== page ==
Content protection and plagiarism

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Most people tend to view content protection as a recording industry or corporate espionage  issue.   We have forgotten that people who plagiarize original content are also violating content security – someone else’s security in this case.

My colleague Anthony Freed (who runs Information Security Resources) recently got an email from computer scientist and mathematician, Aaron Krowne.  Aaron got plagiarized by no less than the the NY Times. The original story that Aaron reported is here – NY Times Caught Lifting Implode-O-Meter, Other Online Pubs’ Material

With Aaron’s kind permission, I’ve decided to republish  the original article verbatim as a public service to my data security clients in the tech, bio-pharma and telecom industries – because it could happen to you also. Paraphrasing and proper citations are the kind of thing they teach you in elementary school and this is a blunt reminder to remember what Ms. Bates, your third grade teacher taught you.

We knew it was happening, but it looks like it was more extensive and systematic than we first thought:

How long did New York Times editors know of Kouwe’s story copying?

On Dec. 26, 2008, an online publication covering the housing market, Mortgage Implode-O-Meter, published an exclusive news report that a group of financial services firms, led by Steven Mnuchin of Dune Capital, would be buying failed IndyMac Bank from the FDIC. IndyMac was one of the first large thrift banks to be seized by the FDIC at the start of the financial crisis.

A day later, Kouwe reported for the NYT’s Dealbook that Dune Capital was expected to buy IndyMac and added two other names of buyers, JC Flowers and John Paulson, to the story. Kouwe’s report did not credit Mortgage Implode-O-Meter for first breaking the fact that 1) a private equity group was buying IndyMac 2) Dune Capital was involved.

Wire services picked up the NYT’s story and the rest of the business press ended up sourcing Kouwe for breaking the news on the sale of IndyMac to a private equity group.

Shockingly, Kouwe wrote the below, justifying his plagiarism and failures to attribute (my bold, and comments in italics):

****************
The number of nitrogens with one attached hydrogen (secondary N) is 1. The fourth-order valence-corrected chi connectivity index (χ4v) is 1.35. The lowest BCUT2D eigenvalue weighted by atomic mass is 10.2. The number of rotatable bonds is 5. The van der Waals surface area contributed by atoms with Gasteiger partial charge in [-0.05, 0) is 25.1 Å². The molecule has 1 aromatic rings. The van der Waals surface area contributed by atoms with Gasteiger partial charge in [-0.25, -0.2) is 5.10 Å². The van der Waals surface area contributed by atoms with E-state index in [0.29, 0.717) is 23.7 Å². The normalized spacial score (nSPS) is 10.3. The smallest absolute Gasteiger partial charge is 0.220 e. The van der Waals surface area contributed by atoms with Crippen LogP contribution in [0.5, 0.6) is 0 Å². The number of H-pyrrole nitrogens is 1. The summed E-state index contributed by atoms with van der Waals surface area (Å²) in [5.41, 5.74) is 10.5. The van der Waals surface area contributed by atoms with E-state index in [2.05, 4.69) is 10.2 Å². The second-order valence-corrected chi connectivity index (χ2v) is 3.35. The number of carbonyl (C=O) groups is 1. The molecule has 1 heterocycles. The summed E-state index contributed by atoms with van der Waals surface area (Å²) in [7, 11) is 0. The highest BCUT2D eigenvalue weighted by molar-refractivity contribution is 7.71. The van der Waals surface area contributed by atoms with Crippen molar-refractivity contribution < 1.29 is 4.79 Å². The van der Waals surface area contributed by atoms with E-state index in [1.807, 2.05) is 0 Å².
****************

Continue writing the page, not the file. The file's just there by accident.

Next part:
I don’t know what to tell you. Things move so quickly on the Web that citing who had it first is something that is likely going away, especially in the age of blogs [except of course amongst blogs themselves, which give attribution religiously.]

For instance Dealbreaker and other blogs report on a lot of stories, but I don’t think anybody has ever cited them as being first with a particular scoop [even if no one else were doing it, would more wrongs make a right?]. I’ve had it happen to me a bunch of times at The Post and it really didn’t bother me because most readers just don’t care. They don’t read bylines and they don’t care about whether one paper cited a website or another paper in their stories[I am a reader and I can attest that I care.  The idea of attribution is to provide it for sophisticated readers and other journalists who want, nay, who NEED to see the sourcing].much as you can; the mainstream media MUST be held accountable.

Also noteworthy, the NY Times may have lifted material from one of my other sites,, back in 2007, when we were reporting on Judge Boyko in Ohio throwing out foreclosures for failure to produce the note:

Back then I assumed the similar (even verbatim, in parts) coverage was just a coincedence.    Now I’m not so sure.  The “similarities” in the NY Times story led some to comment back then:

“It may be a Casey [Serin, former blogger at] fantasy, but it is true in real life. I Am Facing Foreclosure broke a story that was respected enough and accurate enough to be stolen by the New York Times.”

In a final irony, the NY Times has not taken interest in any of our significant free speech “SLAPP” suits (despite my dozens of emails to prior contacts there).    While both challenge freedom of the press, in one of them, a New Hampshire Superior Court judge specifically threw out the Pentagon Papers rationale (which conferred to the NYTimes’ benefit in the 70’s), bringing the whole “let’s shirk the blogs” mindset full circle.   Who will cry for the NY Times when they are gagged on the next “Pentagon Papers” issue by today’s far more authoritarian courts, because they let their blog “competitors” get savaged by the omnipresent enemies of free speech?

(More info on the suits can be found at these URLs: )


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